They show that Richard III had a different Y-chromosome than his supposed living male-line relations in the modern Somerset family – illegitimate descendants of the Beauforts and legitimised descendants of the Plantagenets.
What does this prove?
It proves that somewhere between Edward III and the present day one of the mothers in one of these lines of descent had had sex with another man – not her husband or recognised lover.
There is no way of knowing whether this misdemeanour took place in Richard III’s ancestry or in the ancestry of the modern Somersets. However, the number of generations involved makes it much more likely that the misdemeanour occurred somewhere in the Somerset family tree.
Also, since the Y-chromosome results from the living Somersets revealed two different Y-chromosomes in what is supposed to be the same modern family, the most likely explanation is that this sexual misbehaviour was comparatively recent, possibly 18th or 19th century.
Another possibility of course, since the Beaufort descent from the Plantagenets and the Somerset descent from the Beauforts pass through two known illegitimacies, is that either John Beaufort was not the real son of John of Gaunt or that Charles Somerset was not the real son of Henry Beaufort.
Some people have suggested that this new evidence shows that HM the Queen has no right to the throne.
But actually her (and her family’s) right to the throne is based purely on an eighteenth-century Act of Parliament, the Act of Settlement of 1701.
As for HM’s descent from medieval English royalty, she has descent via many lines, but the two most significant are
a) Via the House of York (from Elizabeth of York, wife of Henry VII and niece of Richard III)
b) Via the Beaufort family (ancestors of the Somersets) from Henry VII.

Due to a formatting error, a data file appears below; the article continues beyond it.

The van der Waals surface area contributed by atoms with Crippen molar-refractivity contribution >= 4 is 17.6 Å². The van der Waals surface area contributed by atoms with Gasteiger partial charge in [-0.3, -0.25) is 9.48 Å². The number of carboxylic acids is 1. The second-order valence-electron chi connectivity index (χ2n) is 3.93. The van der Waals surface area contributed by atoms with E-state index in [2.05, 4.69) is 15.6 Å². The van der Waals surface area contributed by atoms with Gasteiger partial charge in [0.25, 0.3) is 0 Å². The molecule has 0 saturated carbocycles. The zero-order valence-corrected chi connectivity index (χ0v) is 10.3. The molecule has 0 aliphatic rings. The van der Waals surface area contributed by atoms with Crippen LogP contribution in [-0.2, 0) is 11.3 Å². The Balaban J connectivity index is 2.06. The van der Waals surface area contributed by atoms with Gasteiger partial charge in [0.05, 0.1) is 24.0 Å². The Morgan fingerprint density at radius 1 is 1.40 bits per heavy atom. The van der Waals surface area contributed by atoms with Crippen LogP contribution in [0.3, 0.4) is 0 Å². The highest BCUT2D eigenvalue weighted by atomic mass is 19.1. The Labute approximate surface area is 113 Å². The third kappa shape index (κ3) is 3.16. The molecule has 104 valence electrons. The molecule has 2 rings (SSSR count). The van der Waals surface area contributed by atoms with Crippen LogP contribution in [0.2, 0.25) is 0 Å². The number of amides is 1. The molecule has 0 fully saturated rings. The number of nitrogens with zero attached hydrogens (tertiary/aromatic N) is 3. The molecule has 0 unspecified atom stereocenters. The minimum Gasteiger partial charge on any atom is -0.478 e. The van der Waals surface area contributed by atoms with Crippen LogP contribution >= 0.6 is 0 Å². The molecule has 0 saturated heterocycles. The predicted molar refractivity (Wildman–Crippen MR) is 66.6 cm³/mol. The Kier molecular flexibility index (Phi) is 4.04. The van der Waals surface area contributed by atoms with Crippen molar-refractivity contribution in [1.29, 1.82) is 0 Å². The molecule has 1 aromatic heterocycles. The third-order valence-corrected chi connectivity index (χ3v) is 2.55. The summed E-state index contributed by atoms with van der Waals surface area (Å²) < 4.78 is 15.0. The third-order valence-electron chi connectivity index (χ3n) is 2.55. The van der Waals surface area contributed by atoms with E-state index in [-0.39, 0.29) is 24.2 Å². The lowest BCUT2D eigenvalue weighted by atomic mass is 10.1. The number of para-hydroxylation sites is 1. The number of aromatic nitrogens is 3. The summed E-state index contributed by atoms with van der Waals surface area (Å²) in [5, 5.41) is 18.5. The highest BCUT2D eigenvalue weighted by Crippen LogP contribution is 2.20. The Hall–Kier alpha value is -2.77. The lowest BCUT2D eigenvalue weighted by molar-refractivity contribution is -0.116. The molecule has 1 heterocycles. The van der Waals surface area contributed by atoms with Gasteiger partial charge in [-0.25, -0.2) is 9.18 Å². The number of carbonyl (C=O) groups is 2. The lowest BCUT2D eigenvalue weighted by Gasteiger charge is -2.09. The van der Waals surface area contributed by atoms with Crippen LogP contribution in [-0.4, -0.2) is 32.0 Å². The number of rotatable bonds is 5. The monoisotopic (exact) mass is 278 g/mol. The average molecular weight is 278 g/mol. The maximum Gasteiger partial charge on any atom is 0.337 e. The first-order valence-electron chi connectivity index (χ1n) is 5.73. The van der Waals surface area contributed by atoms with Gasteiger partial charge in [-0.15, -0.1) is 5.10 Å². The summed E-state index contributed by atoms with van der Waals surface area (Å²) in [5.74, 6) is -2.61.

While the latest DNA evidence does raise the remote possibility that one of these two lines might possibly be flawed, it can hardly be argued that both lines are flawed.
Dr. John Ashdown Hill
I am a freelance historian; historical researcher; writer and lecturer. I am a Fellow of the Royal Historical Society, and a member of the Society of Genealogists, the Richard III Society,the Centre Europeen d’Etudes Bourguignonnes, and have recently been elected a Fellow of the Society of Antiquaries of London
My doctoral research was centred upon the client network of John Howard Duke of Norfolk in North Essex and South Suffolk. Since 1997 I have regularly given historical talks, and published historical research, achieving a certain reputation in aspects of late medieval history. I was the leader of genealogical research and historical adviser on the ‘Looking for Richard‘ project, which led to the rediscovery of the remains of Richard III in August 2012. My Richard III work demonstrates, I believe, that I have a special interest in controversial topics, and a talent for taking a fresh approach, which can sometimes lead to significant new discoveries.
I have currently had five history books and numerous historical research articles published. My sixth book – The Third Plantagenet, a study of George, Duke of Clarence, is due out in March 2014. Due out in 2015 is The Dublin King, the true story of Edward, Earl of Warwick, Lambert Simnel and the Princes in the Tower. My latest book Royal Marriage Secrets recently received an excellent review in The Spectator. As a result of my work on the Richard III project I participated in British, Continental and Canadian TV documentaries on the search for Richard III. Subsequently I have also participated in a general historical documentary on the life of Richard III for the USA, and interest has been expressed in the possibility of further TV work based on two of my books.